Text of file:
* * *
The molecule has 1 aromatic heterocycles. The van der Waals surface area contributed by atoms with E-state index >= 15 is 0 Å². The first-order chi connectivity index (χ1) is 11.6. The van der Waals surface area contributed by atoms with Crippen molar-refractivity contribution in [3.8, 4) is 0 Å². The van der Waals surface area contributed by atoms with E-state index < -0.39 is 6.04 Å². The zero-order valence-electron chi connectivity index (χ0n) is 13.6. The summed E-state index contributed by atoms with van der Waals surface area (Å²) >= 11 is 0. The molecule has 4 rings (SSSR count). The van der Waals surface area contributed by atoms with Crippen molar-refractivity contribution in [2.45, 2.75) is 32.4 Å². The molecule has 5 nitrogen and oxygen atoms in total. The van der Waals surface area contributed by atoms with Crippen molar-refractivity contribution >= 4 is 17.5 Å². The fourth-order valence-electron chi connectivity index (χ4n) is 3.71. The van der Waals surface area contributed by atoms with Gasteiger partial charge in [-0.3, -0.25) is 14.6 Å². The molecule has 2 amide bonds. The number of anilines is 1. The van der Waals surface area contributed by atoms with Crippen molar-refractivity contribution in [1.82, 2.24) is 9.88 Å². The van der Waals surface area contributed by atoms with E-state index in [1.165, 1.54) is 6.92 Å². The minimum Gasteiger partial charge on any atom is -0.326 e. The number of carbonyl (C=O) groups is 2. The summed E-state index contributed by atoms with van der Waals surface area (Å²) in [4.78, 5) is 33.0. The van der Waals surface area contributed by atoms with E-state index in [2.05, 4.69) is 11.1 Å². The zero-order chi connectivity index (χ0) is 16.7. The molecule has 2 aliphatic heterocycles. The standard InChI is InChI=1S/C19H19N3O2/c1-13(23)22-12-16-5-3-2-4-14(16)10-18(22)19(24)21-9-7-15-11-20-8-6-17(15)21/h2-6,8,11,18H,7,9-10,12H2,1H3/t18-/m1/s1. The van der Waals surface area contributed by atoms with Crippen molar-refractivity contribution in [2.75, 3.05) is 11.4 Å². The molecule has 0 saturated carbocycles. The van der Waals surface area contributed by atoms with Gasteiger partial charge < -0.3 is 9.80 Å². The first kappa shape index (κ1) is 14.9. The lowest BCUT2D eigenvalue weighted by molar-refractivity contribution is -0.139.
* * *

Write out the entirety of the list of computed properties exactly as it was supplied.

The molecule has 1 aromatic heterocycles. The van der Waals surface area contributed by atoms with E-state index >= 15 is 0 Å². The first-order chi connectivity index (χ1) is 11.6. The van der Waals surface area contributed by atoms with Crippen molar-refractivity contribution in [3.8, 4) is 0 Å². The van der Waals surface area contributed by atoms with E-state index < -0.39 is 6.04 Å². The zero-order valence-electron chi connectivity index (χ0n) is 13.6. The summed E-state index contributed by atoms with van der Waals surface area (Å²) >= 11 is 0. The molecule has 4 rings (SSSR count). The van der Waals surface area contributed by atoms with Crippen molar-refractivity contribution in [2.45, 2.75) is 32.4 Å². The molecule has 5 nitrogen and oxygen atoms in total. The van der Waals surface area contributed by atoms with Crippen molar-refractivity contribution >= 4 is 17.5 Å². The fourth-order valence-electron chi connectivity index (χ4n) is 3.71. The van der Waals surface area contributed by atoms with Gasteiger partial charge in [-0.3, -0.25) is 14.6 Å². The molecule has 2 amide bonds. The number of anilines is 1. The van der Waals surface area contributed by atoms with Crippen molar-refractivity contribution in [1.82, 2.24) is 9.88 Å². The van der Waals surface area contributed by atoms with E-state index in [1.165, 1.54) is 6.92 Å². The minimum Gasteiger partial charge on any atom is -0.326 e. The number of carbonyl (C=O) groups is 2. The summed E-state index contributed by atoms with van der Waals surface area (Å²) in [4.78, 5) is 33.0. The van der Waals surface area contributed by atoms with E-state index in [2.05, 4.69) is 11.1 Å². The zero-order chi connectivity index (χ0) is 16.7. The molecule has 2 aliphatic heterocycles. The standard InChI is InChI=1S/C19H19N3O2/c1-13(23)22-12-16-5-3-2-4-14(16)10-18(22)19(24)21-9-7-15-11-20-8-6-17(15)21/h2-6,8,11,18H,7,9-10,12H2,1H3/t18-/m1/s1. The van der Waals surface area contributed by atoms with Crippen molar-refractivity contribution in [2.75, 3.05) is 11.4 Å². The molecule has 0 saturated carbocycles. The van der Waals surface area contributed by atoms with Gasteiger partial charge < -0.3 is 9.80 Å². The first kappa shape index (κ1) is 14.9. The lowest BCUT2D eigenvalue weighted by molar-refractivity contribution is -0.139.